Tuesday, October 11, 2011

An Hour in Five Stages



Stage 1: DENIAL. I think to myself I SHOULD BE FEELING SOMETHING but I am completely numb. The Beatles are in the CD player and I sing along at the top of my lungs, “Paperback writer (writer, writer)” and even throw in the guitar lick...buhbuduheeee buhduh bombomduh... 
Comic relief: Around the point of the mountain I pass this car that is going WAY TOO SLOW in the center lane. Attempting to pass, I speak into an imaginary microphone, entertaining no one but myself: “Hello, officer? I’d like to report a CORPSE driving in the center lane on I-15...”  Then (I SWEAR I am not making this up!) I pass the alleged corpse-car only to discover that the driver does in fact appear to be dead (or at least asleep): Head tilted back, eyes closed, mouth wide open. AAHHHH! I try to keep a wide berth between me and the corpse-car, and continue to keep one eye on him in the rearview mirror, expecting him at any moment to crash right into the median. “Bang, bang, Johnny’s silver hammer comes down on his head...Bang, bang, Johnny’s silver hammer made sure he was dead....” (Miraculously, the corpse continues on autopilot, making all the curves and remaining in the center lane. Hmmm.) 
Stage 2: ANGER. I exit the freeway in plenty of time, giving me a straight shot to Huntsman Cancer Institute, and twelve minutes to park and go inside. Then everything starts going out of control, multiplying so rapidly I let it get the best of me. The directions on the iPhone map are wrong, and I spend twenty frustrating minutes cruising around a spaghetti-ish network of long driveways and one-way circles that makes Los Angeles at rush hour look like child’s play. “Help! I need somebody. He-ehelp me, help me-ee!”  I could feel my blood pressure rising with every wrong turn, until I was no longer singing along, but shouting, spitting out the lyrics like nails out of a gun. How did the music that was helping me feel fun-loving and free-wheeling just moments ago suddenly have me tied up in vicious knots? I turned off the stereo by slamming it down with my fist. Yes I did. Take that, Ringo!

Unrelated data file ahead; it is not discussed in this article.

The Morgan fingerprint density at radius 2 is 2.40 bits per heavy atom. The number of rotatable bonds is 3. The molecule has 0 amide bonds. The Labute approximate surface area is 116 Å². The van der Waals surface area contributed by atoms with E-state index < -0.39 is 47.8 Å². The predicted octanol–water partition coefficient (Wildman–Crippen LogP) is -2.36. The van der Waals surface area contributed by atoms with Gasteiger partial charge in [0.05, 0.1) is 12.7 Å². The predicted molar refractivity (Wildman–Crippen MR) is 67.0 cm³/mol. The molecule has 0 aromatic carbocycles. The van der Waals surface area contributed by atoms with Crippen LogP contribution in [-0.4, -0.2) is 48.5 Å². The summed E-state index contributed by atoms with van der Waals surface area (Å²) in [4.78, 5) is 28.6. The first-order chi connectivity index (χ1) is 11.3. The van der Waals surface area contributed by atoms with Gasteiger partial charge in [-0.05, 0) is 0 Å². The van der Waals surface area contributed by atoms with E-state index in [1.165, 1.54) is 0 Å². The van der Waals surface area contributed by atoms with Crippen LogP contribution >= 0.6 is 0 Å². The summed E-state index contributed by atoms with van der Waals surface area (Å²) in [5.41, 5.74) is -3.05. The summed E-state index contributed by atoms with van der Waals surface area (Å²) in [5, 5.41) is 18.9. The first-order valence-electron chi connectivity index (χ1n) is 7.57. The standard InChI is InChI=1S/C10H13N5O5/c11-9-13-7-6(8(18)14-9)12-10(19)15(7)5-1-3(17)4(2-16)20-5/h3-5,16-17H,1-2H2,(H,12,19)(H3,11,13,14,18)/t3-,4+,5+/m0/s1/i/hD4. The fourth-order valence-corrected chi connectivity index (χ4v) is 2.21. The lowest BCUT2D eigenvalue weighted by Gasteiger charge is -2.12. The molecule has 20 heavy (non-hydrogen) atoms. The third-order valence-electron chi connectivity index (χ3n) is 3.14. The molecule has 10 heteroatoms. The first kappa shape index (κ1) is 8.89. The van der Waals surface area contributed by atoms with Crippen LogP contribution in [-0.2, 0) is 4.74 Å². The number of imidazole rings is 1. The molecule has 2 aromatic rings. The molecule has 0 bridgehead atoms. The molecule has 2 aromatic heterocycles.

Stage 3: BARGAINING. I don’t know why arriving a few minutes late has sent me into such a tailspin, but I can feel myself starting to panic, wondering if they’ll even be able to see me if I’m 20 minutes late, if I made this drive for nothing, and will have to do it all again, and if it will take me another two months to get an appointment. I have crazy conversations in my head, making my plea. Finally, in desperation, I pull up to a construction worker and ask how to get to the hospital entrance. So simple. Why didn’t I do this right at the beginning? 
Help me if you can I’m feeling dow-ow-own. And I do appreciate you comin’ rou-ou-ound. Help me get my feet back on the grou-ou-ound.”  (Yeah, I turned it off, but it’s still playing softly in my head.)
Stage 4: DEPRESSION. I feel completely defeated as I enter the parking lot. The attendant is informative and kind, yet I feel a black hole in my heart as I look for a space to park and make my way through the looming glass doors. I am here but I am still lost. And I know it. I push elevator buttons, put one foot in front of the other, but my world is gray.
Stage 5: ACCEPTANCE. No one says a word or even raises an eyebrow about my late arrival. I am ushered into a back room before I even have a chance to take a seat in the waiting area. My genetic counselor and her grad-student assistant are the perfect combination of competent and compassionate. It is surreal to hear myself reciting details about my family history with utter calm, like reading numbers off a report: My mother found a lump at age 47. She was diagnosed at age 49. She died of breast cancer at age 53. Her sister battled breast cancer three times over several decades and finally passed away at age 83. More questions: Yes. No. I don’t know. 
I realize I have passed through the five stages of grief in the hour it took me to arrive at this place, just footsteps away from the room where my mother took her final breaths. I think I may also have been grieving my own mortality as I approached that place and draw closer to that age, seeking clues to my what own future holds. I received no concrete answers, but every ounce of knowledge I acquire empowers me. I journey home, fast-forwarding through Fool On A Hill and Yesterday, ultimately landing on Across the Universe. Which takes me home.


Note of clarification: I was just in for genetic counseling and DNA testing. I have no signs of breast cancer, other than my marked family history. I do want to remind everyone that October is breast cancer awareness month.